Litter levels in Dublin city centre rising, survey finds

‘Attention to detail’ makes Killarney cleanest town in Irish Business Against Litter study

 Road works at College Green have resulted in heavy levels of “builders’ litter”, the survey found. File photograph: Gareth Chaney Collins

Road works at College Green have resulted in heavy levels of “builders’ litter”, the survey found. File photograph: Gareth Chaney Collins

 

Dublin is once again becoming a dirty old town with its city centre slipping down the rankings of the Irish Business Against Litter (Ibal) national litter survey.

Visitors to the capital this summer encountered more litter than in previous years with high footfall areas such as Grafton Street and O’Connell Street slipping from clean to “moderately littered”, according to the survey carried out by An Taisce for the anti-litter business organisation.

‘Blackspots’

There was better news for the north inner city. Previously a litter blackspot, the area has improved and now sits at number 37 of 40 areas surveyed. Conor Horgan, Ibal spokesman, said: “The most striking aspect of this survey is the improvement in neglected urban areas such as Dublin’s north inner city.”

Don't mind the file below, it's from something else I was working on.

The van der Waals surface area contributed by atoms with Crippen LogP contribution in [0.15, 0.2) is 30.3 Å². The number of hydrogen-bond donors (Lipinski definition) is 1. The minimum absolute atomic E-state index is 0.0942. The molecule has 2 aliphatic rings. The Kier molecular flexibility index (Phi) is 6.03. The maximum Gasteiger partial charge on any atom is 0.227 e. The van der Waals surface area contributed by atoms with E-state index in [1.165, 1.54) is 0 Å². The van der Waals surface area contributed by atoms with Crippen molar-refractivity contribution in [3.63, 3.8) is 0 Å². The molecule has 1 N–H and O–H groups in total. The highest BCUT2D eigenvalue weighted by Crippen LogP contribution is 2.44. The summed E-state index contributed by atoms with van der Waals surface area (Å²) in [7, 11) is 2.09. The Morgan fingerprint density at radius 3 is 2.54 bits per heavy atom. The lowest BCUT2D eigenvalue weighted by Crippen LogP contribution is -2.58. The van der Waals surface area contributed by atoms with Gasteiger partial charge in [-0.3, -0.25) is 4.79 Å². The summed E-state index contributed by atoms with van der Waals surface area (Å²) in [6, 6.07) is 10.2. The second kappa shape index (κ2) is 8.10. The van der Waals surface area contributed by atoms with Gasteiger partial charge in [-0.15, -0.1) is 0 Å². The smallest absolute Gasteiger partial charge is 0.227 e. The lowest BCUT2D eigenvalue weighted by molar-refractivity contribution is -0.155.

Mr Hogan credits recent efforts by Dublin City Council to clean up the area. The council last September announced a crackdown on illegal dumping. Last week it said more than half of households targeted have now signed up to pay their waste charges.

Turning point

Killarney was the cleanest town surveyed, followed by Dungarvan and Tralee. An Taisce praised Killarney’s win as “a fitting result for a town which is at the heart of our tourism product”.

“It is the continuous attention to detail which puts Killarney at the top of the league.”

Best and Worst

Cleanest:

Killarney

Dungarvan

(tied) Tralee

(tied) Roscommon

Waterford city

Dirtiest:

Farranree (Cork city)

Dublin city

Athlone

Dublin north inner city

Portlaoise